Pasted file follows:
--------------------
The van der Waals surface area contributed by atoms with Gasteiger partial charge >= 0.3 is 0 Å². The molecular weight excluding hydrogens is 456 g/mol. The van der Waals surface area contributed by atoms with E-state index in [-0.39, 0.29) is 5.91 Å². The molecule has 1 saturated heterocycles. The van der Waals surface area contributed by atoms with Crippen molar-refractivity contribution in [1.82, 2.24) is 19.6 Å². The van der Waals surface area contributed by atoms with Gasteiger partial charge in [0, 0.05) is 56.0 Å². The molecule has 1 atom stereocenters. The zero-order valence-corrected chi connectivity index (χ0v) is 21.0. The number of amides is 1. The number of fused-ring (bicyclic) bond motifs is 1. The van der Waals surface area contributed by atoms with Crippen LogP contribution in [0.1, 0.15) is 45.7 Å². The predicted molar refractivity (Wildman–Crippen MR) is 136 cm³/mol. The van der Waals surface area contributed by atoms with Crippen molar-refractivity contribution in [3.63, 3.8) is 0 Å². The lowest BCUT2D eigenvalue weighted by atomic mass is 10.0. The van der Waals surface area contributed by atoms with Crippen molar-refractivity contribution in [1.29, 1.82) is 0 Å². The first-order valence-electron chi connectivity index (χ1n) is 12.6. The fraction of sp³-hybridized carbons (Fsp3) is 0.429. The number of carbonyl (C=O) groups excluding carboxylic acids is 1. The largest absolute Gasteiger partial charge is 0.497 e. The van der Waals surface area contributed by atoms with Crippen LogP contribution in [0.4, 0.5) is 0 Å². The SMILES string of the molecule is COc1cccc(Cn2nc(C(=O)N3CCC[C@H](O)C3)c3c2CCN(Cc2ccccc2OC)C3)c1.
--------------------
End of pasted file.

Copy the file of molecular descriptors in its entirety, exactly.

The van der Waals surface area contributed by atoms with Gasteiger partial charge >= 0.3 is 0 Å². The molecular weight excluding hydrogens is 456 g/mol. The van der Waals surface area contributed by atoms with E-state index in [-0.39, 0.29) is 5.91 Å². The molecule has 1 saturated heterocycles. The van der Waals surface area contributed by atoms with Crippen molar-refractivity contribution in [1.82, 2.24) is 19.6 Å². The van der Waals surface area contributed by atoms with Gasteiger partial charge in [0, 0.05) is 56.0 Å². The molecule has 1 atom stereocenters. The zero-order valence-corrected chi connectivity index (χ0v) is 21.0. The number of amides is 1. The number of fused-ring (bicyclic) bond motifs is 1. The van der Waals surface area contributed by atoms with Crippen LogP contribution in [0.1, 0.15) is 45.7 Å². The predicted molar refractivity (Wildman–Crippen MR) is 136 cm³/mol. The van der Waals surface area contributed by atoms with Crippen molar-refractivity contribution in [3.63, 3.8) is 0 Å². The lowest BCUT2D eigenvalue weighted by atomic mass is 10.0. The van der Waals surface area contributed by atoms with Crippen molar-refractivity contribution in [1.29, 1.82) is 0 Å². The first-order valence-electron chi connectivity index (χ1n) is 12.6. The fraction of sp³-hybridized carbons (Fsp3) is 0.429. The number of carbonyl (C=O) groups excluding carboxylic acids is 1. The largest absolute Gasteiger partial charge is 0.497 e. The van der Waals surface area contributed by atoms with Crippen LogP contribution in [0.4, 0.5) is 0 Å². The SMILES string of the molecule is COc1cccc(Cn2nc(C(=O)N3CCC[C@H](O)C3)c3c2CCN(Cc2ccccc2OC)C3)c1.